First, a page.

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China builds a database of Uighurs’ DNA, an ex-spy chief turns on Venezuela’s president and a fire in Bangladesh fits a disturbing pattern. Here’s the latest:
China uses DNA to track Uighurs, aided by U.S. expertise
China is collecting genetic material as part of a vast campaign of oppression against Muslim minority groups. Human rights groups and Uighur activists say the DNA could be used to chase down anyone who resists conforming.
To help build out the DNA database, China used equipment from a U.S. company, Thermo Fisher, and got material from a prominent Yale geneticist for comparing Uighur DNA with genetic material from people around the world.
How it unfolded: Under the guise of free medical checkups in the western region of Xinjiang, where much of the population is Uighur, the government collected DNA samples, images of irises and other personal data of tens of millions of people.
In some cases, people were told the checkups were mandatory.
Background: In 2016, the government set out to make Uighurs and other minority groups more subservient to the Communist Party, detaining up to a million people in what it calls “re-education” camps.
The response: Thermo Fisher said it would stop selling equipment in Xinjiang. And the Yale researcher said he had believed that the Chinese authorities were operating within scientific norms that require the informed consent of DNA donors.
U.K. Labour Party grapples with accusations of anti-Semitism
Wavertree — a tiny, multiethnic, mostly working-class constituency in Liverpool, England — is at the center of a national row over whether anti-Semitism is rife in the Labour Party. Luciana Berger, the member of Parliament for the area, resigned this week after local Labour activists called her a “disruptive Zionist” and a supporter of a “murdering” Israeli government.
She is one of eight Labour defectors who quit in protest of their left-wing leader, Jeremy Corbyn, criticizing his ambiguity over Britain’s exit from the European Union and accusing him of tolerating anti-Semitism in the party.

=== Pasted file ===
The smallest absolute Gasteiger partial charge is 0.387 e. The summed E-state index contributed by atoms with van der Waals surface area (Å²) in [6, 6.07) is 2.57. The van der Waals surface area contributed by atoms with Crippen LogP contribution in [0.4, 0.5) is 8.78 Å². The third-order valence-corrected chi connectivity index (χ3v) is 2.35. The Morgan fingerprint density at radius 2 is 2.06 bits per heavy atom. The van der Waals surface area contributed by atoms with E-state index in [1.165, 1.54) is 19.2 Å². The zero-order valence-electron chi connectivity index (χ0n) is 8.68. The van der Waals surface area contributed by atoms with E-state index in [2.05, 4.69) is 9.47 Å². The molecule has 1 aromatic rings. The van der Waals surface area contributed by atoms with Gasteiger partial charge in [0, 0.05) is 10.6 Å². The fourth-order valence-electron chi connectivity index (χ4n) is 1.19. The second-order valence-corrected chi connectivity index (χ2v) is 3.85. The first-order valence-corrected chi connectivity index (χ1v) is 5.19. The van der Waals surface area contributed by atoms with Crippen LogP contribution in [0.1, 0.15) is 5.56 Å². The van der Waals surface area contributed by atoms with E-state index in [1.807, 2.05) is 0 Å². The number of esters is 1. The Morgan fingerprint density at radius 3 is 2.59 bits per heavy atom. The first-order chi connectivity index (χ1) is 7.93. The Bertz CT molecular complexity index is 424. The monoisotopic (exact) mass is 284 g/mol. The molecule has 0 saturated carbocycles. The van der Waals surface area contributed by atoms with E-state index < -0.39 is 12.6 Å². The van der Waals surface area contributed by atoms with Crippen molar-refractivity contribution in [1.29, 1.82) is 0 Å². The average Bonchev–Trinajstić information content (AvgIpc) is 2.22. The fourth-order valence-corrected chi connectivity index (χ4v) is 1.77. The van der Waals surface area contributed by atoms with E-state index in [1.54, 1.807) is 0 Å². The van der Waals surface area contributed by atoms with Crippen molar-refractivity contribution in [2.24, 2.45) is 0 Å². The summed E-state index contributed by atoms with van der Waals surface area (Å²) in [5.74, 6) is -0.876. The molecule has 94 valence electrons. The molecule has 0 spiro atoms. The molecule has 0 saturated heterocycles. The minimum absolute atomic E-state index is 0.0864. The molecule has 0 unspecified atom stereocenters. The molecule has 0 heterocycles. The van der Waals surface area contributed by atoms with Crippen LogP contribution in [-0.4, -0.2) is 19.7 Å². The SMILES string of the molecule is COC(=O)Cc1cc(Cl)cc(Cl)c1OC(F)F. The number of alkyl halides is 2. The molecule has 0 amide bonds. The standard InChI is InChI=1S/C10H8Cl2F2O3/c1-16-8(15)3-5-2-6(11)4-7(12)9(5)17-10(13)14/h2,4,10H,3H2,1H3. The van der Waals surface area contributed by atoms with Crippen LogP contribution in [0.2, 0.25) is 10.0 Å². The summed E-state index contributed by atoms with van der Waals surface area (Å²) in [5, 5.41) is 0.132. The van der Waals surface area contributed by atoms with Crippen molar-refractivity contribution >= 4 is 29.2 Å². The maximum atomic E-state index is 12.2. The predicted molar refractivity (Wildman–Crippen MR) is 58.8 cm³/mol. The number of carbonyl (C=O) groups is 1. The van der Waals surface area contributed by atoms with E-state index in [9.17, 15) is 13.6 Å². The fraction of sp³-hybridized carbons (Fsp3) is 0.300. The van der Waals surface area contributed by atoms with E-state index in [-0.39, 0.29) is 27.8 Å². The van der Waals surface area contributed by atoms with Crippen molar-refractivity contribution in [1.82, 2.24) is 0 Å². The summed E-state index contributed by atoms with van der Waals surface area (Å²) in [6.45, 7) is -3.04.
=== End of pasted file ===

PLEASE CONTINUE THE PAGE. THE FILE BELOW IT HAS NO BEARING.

Details: Tom Watson, Labour’s deputy leader, has said that the party is investigating the Wavertree branch.
Bigger picture: Mr. Corbyn’s supporters, many of them Jewish, deny that he has brooked prejudice, arguing that instances of anti-Semitism in the party have fallen since he became leader and that criticizing the Israeli government, as Mr. Corbyn does unapologetically, does not equate to a hatred of Jews. Critics say there is anti-Semitism under the surface, as when a Labour lawmaker suggested that the defectors might have had financial backing from Israel.
A former Venezuelan official turns on Maduro
A former Venezuelan intelligence chief called President Nicolás Maduro a dictator with a corrupt inner circle, one of the most public rejections to date.
In interviews with The Times, the former spy chief, Hugo Carvajal, urged the military to break with Mr. Maduro ahead of a showdown with the opposition on Saturday, when tons of aid from the U.S. and other countries is slated to arrive.
U.S. investigators have accused Mr. Carvajal of drug trafficking. In interviews, he denied those claims, but depicted other senior Venezuelan officials as a criminal claque in league with drug traffickers.
Other developments: To thwart aid shipments, Mr. Maduro ordered the closing of Venezuela’s border with Brazil, having already blocked air and sea traffic from three Caribbean islands.
Vatican begins conference on clerical sexual abuse
Pope Francis, his moral authority in question and his papal legacy in the balance, opened a historic four-day conference at the Vatican to address child sexual abuse in the church.